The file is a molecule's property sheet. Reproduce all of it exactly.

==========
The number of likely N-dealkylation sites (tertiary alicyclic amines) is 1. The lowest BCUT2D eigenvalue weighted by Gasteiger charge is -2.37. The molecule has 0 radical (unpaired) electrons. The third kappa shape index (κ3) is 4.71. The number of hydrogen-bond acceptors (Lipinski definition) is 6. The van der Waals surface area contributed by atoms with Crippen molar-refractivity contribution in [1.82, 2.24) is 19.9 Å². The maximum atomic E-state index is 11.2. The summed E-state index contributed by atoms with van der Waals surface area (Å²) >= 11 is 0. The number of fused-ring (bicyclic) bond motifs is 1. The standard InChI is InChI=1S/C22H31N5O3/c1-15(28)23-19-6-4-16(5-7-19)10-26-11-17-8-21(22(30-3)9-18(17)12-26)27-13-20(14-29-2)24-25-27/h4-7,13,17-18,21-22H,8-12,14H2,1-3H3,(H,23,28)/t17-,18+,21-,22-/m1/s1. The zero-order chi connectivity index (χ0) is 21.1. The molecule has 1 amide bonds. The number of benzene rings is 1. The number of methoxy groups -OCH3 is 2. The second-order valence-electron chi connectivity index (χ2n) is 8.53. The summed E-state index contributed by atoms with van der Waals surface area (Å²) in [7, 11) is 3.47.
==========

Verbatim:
The number of likely N-dealkylation sites (tertiary alicyclic amines) is 1. The lowest BCUT2D eigenvalue weighted by Gasteiger charge is -2.37. The molecule has 0 radical (unpaired) electrons. The third kappa shape index (κ3) is 4.71. The number of hydrogen-bond acceptors (Lipinski definition) is 6. The van der Waals surface area contributed by atoms with Crippen molar-refractivity contribution in [1.82, 2.24) is 19.9 Å². The maximum atomic E-state index is 11.2. The summed E-state index contributed by atoms with van der Waals surface area (Å²) >= 11 is 0. The number of fused-ring (bicyclic) bond motifs is 1. The standard InChI is InChI=1S/C22H31N5O3/c1-15(28)23-19-6-4-16(5-7-19)10-26-11-17-8-21(22(30-3)9-18(17)12-26)27-13-20(14-29-2)24-25-27/h4-7,13,17-18,21-22H,8-12,14H2,1-3H3,(H,23,28)/t17-,18+,21-,22-/m1/s1. The zero-order chi connectivity index (χ0) is 21.1. The molecule has 1 amide bonds. The number of benzene rings is 1. The number of methoxy groups -OCH3 is 2. The second-order valence-electron chi connectivity index (χ2n) is 8.53. The summed E-state index contributed by atoms with van der Waals surface area (Å²) in [7, 11) is 3.47.